Kirkus Reviews
As with Keillor's Lake Wobegon monologues, this tale of a Wisconsin teenager meeting adolescence head-on wanders amiably past daydreams, a vivid—sometimes unruly—cast, and the ups and downs in a very small town.

In this team's first novel for young readers, chapters open and close in Rachel's life as she finishes eighth grade: Scott, met in music class, makes friendly overtures; her best friend, Carol, drifts away; the option of leaving town for an arts- oriented boarding school in the autumn comes up in family discussions, and she is invited to play violin in a summer orchestra—for money! The approach of Dairy Days, the town's Fourth of July celebration, brings successive crises, and Rachel ultimately finds herself part of an orchestra for which her fiery, chain-smoking mother is the pianist and her gentle father, the conductor—even though his previous experience with the baton has been entirely in front of the CD player. Rachel displays a winning mixture of courage and confusion as she makes her way through a first date, encounters with adults of various temperaments, and rehearsals with often-frisky fellow musicians. Nicely timed observations and frequent flights of fancy keep the tone wry and low-key, but there is nothing restrained about the closing's fireworks, blasting cannon, and soaring 1812 Overture. The parts may be more memorable than the sum, and adult characters more sharply drawn than the young ones, but Rachel's uncertainties and anxieties are explored with a sure touch, and the setting is totally convincing.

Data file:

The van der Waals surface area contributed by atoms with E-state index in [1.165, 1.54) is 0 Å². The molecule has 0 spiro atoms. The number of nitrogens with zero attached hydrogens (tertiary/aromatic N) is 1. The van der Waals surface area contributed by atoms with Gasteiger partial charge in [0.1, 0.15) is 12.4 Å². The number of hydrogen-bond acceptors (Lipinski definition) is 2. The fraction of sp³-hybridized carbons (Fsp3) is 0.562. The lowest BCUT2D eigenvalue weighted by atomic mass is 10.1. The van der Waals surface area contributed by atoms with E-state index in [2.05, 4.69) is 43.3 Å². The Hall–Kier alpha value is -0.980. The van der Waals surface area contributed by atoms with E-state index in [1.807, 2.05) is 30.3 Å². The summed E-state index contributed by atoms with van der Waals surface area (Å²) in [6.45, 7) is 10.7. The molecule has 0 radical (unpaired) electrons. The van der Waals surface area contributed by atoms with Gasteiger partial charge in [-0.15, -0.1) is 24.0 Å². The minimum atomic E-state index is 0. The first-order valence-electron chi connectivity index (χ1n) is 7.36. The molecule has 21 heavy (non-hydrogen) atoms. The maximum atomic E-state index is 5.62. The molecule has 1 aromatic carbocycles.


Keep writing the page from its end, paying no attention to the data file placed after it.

Product Details

Publication date:
LRS Large Print Cornerstone Series
Age Range:
10 - 16 Years

Meet the Author

Garrison Keillor is the host of Public Radio International's A Prairie Home Companion and the author of many novels. He coauthored The Sandy Bottom Orchestra, an ALA Best Book for Young Adults, with his wife Jenny Lind Nilsson, and wrote two picture books for younger readers. His adult titles include Lake Wobegon Days, Leaving Home, and The Book of Guys. He lives in Minnesota with his family.

Brief Biography

St. Paul, Minnesota
Date of Birth:
August 7, 1942
Place of Birth:
Anoka, Minnesota
B.A., University of Minnesota, 1966

Customer Reviews

Average Review:

Post to your social network


Most Helpful Customer Reviews

See all customer reviews

Sandy Bottom Orchestra 4.5 out of 5 based on 0 ratings. 2 reviews.
Guest More than 1 year ago
Rachel Green can relate to almost every child on this planet: her parents seem strange and are embarrasing,(aren't they all though!) she feels as if she is an outsider, but she has her own talent. In this case, it's music. Garrison Keiler amuses us with a book filled with humor and hope!! Recommended!
Guest More than 1 year ago
This book is a great read and I could really relate to the characters. I play the violin too, and it was nice to see a book that could capture everything about the music.